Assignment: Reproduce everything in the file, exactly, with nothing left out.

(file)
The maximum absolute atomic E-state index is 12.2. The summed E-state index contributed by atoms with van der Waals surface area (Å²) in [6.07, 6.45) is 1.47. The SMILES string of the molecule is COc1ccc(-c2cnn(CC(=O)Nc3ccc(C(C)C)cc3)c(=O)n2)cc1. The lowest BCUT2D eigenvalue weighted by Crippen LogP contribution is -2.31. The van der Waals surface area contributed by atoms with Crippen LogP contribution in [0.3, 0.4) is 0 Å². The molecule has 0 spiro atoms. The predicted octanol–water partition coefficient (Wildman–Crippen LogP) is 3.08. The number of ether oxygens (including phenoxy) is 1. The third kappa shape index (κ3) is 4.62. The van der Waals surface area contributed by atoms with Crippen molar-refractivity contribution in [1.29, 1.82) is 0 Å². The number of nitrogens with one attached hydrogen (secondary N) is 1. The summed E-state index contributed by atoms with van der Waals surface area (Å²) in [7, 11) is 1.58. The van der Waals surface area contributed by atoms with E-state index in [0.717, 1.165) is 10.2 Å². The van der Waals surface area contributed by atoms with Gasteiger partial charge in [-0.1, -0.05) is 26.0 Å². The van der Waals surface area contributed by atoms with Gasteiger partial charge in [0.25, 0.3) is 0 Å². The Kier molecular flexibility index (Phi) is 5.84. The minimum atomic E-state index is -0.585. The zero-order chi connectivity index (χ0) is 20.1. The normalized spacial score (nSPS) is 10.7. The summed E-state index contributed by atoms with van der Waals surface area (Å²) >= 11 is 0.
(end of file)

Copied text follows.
The maximum absolute atomic E-state index is 12.2. The summed E-state index contributed by atoms with van der Waals surface area (Å²) in [6.07, 6.45) is 1.47. The SMILES string of the molecule is COc1ccc(-c2cnn(CC(=O)Nc3ccc(C(C)C)cc3)c(=O)n2)cc1. The lowest BCUT2D eigenvalue weighted by Crippen LogP contribution is -2.31. The van der Waals surface area contributed by atoms with Crippen LogP contribution in [0.3, 0.4) is 0 Å². The molecule has 0 spiro atoms. The predicted octanol–water partition coefficient (Wildman–Crippen LogP) is 3.08. The number of ether oxygens (including phenoxy) is 1. The third kappa shape index (κ3) is 4.62. The van der Waals surface area contributed by atoms with Crippen molar-refractivity contribution in [1.29, 1.82) is 0 Å². The number of nitrogens with one attached hydrogen (secondary N) is 1. The summed E-state index contributed by atoms with van der Waals surface area (Å²) in [7, 11) is 1.58. The van der Waals surface area contributed by atoms with E-state index in [0.717, 1.165) is 10.2 Å². The van der Waals surface area contributed by atoms with Gasteiger partial charge in [-0.1, -0.05) is 26.0 Å². The van der Waals surface area contributed by atoms with Gasteiger partial charge in [0.25, 0.3) is 0 Å². The Kier molecular flexibility index (Phi) is 5.84. The minimum atomic E-state index is -0.585. The zero-order chi connectivity index (χ0) is 20.1. The normalized spacial score (nSPS) is 10.7. The summed E-state index contributed by atoms with van der Waals surface area (Å²) >= 11 is 0.